I guess it frustrates me because Inside Out proved so well that Pixar hasn’t slipped the way so many people claimed they would over the last few years. And now we’re already hearing the narrative that Disney Animation is getting better while they’re getting worse, and it’s just bonkers.

And yet even with all that, there are other factors in play here too. Disney Animation and Pixar now create films in the same way, and share creative resources, so the two balancing out makes sense.

Pixar movies and Disney Animation movies aren’t even remotely similar. Can you honestly say that Frozen and Tangled are legitimately made like Pixar movies? These are fairy tales that are built up on source material. Wreck-It Ralph comes closer, but it also relies on a huge list of existing entities to make its video game world come to life. And Big Hero 6 is based on a Marvel Comic of all things.

disney pixar

Well, loosely.

Meanwhile, Pixar creates entire worlds. They make you feel for rats, monsters, and even the very idea of emotions. Their creativity is absolutely unmatched when they’re at their best. Even The Good Dinosaur pushes animation itself in ways Disney has barely touched (aside from Big Hero 6) with effects shots and photorealistic landscapes that actually contribute to the narrative.

They may be in the same sport, but Disney and Pixar are in two very different ballparks.

Plus Pixar’s films were so successful in the past, Pixar’s begun to make more and more sequels (Monsters University recently, plus Finding Dory, Cars 3, Toy Story 4 and Incredibles 2 coming soon)

Just keep in mind that Pixar has only made one lackluster sequel. We still don’t know if they can pull off another Toy Story 2, but I’d bet money that Incredibles and Finding Nemo are worthy of the challenge. Lussier sort of points this out as well and even makes the case that Disney is also making sequels for its popular movies with Frozen 2.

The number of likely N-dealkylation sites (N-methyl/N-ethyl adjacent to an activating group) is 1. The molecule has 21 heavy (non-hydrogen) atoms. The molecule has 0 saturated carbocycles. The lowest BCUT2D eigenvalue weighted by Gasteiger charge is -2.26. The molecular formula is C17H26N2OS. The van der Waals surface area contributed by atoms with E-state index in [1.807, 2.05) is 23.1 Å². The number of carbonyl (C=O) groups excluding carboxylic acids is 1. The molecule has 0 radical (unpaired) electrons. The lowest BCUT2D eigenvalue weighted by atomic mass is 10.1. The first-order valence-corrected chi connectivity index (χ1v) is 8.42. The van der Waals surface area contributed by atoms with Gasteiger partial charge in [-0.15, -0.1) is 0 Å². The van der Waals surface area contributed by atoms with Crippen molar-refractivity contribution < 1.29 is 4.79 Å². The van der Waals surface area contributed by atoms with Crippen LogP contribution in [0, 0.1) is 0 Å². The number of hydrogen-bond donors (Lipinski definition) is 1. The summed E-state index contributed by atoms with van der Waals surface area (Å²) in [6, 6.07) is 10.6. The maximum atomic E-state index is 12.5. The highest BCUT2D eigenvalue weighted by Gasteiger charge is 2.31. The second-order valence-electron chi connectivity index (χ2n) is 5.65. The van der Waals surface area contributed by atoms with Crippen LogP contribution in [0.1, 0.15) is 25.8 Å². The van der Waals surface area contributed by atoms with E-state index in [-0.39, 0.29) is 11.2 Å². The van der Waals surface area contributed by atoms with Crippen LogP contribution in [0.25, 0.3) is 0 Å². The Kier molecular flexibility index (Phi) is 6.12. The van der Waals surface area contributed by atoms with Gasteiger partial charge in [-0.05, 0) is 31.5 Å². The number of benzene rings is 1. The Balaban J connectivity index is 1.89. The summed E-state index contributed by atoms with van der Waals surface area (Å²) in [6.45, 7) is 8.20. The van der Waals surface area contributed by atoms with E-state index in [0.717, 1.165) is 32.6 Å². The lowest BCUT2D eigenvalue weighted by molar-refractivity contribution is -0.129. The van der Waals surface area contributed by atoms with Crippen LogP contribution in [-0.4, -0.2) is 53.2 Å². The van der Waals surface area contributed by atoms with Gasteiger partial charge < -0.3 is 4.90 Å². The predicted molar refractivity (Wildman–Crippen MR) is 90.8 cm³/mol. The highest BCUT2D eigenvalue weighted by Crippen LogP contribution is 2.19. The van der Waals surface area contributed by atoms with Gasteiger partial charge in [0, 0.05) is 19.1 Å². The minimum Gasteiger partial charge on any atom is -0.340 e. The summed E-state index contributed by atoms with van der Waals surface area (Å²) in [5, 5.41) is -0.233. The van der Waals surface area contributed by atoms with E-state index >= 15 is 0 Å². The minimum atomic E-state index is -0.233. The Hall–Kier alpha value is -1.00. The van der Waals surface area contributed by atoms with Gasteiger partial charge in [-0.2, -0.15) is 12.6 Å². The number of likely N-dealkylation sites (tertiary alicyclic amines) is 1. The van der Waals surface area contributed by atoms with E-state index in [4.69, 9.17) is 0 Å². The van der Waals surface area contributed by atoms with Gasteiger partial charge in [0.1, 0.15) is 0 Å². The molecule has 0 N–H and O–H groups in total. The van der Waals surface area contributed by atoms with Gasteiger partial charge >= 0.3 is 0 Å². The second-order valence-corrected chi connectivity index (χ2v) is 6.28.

But none of that changes this basic fact: From a time when Pixar was ruling everything and Disney Animation Studios was making Treasure Planet and Home on the Range, things have once again aligned. Disney has not only gotten back to the high bar of quality set by Pixar, but that of its namesake, too.

I agree that Disney is back on track when it comes to recapturing its former glory, and Pixar’s own John Lasseter is a key reason why this is happening (Lussier also points this out). But the idea that Disney is somehow on the same level because they’ve made a few good movies in a row is a gut reaction, not a careful analysis. Pixar consistently makes superb, excellent movies, while Disney Animation makes good, sometimes great movies.

disney pixar

And if you don’t agree, then just try to tell me which current Disney movie even comes close to matching Toy StoryIncredibles, Finding NemoUp, and now Inside Out. Because not even Lussier could seem to do that.

One of these days I need to put together a full analysis on The Good Dinosaur and why I consider it to be vastly better than it gets credit for. While I’m not worried about Pixar’s foreseeable future because of the box office failure of that movie, it hurts to know that a movie with so much effort put into it is being considered worse than movies that are, at their core, deceptively generic.

At any rate, I’ll be seeing Zootopia for myself at a screening next week, and despite everything we just talked about, I couldn’t be more excited. Isn’t it great to know that both Disney and Pixar are putting their best efforts into animation right now?

Hey! If you’ve come across a silly article that deserves the Snarcasm treatment, send it my way via Twitter or the comments below!

I’m Jon and thanks for reading this. You can subscribe to my posts by clicking “Follow” in the right sidebar. Or just say hey on Twitter! @JonNegroni


Snarcasm: Aladdin and Beauty and the Beast and the Migraine

Snarcasm is rapidly becoming the let’s poke fun at terrible fan theories every week – show. And of course, I’m totally fine with that considering the wealth of terrible fan theories that are out there waiting to be snarcasmed.

But this entry is different in that it highlights a unique trend in fan theories I haven’t harped on yet: the dreaded repost.

What is a repost, you ask (all six of you?) Well, a repost is when you resurrect content that was already incredibly popular at one point. Like a funny image, hilarious video, or fan theory that Aladdin exists in the same universe as Beauty and the Beast.

“But Jon!” you ask, “You repost theories all the time. Is this Snarcasm secretly about you?”

Well, here’s the difference between what I’ve done in the past and what constitutes as a “repost.” See, if you’re going to resurrect content and then pretend it’s new, you should at least add something to it. Build on it. Do something. But half the time, these reposts are just retreads that make The Force Awakens look like Tree of Life.

aladdin beauty and the beast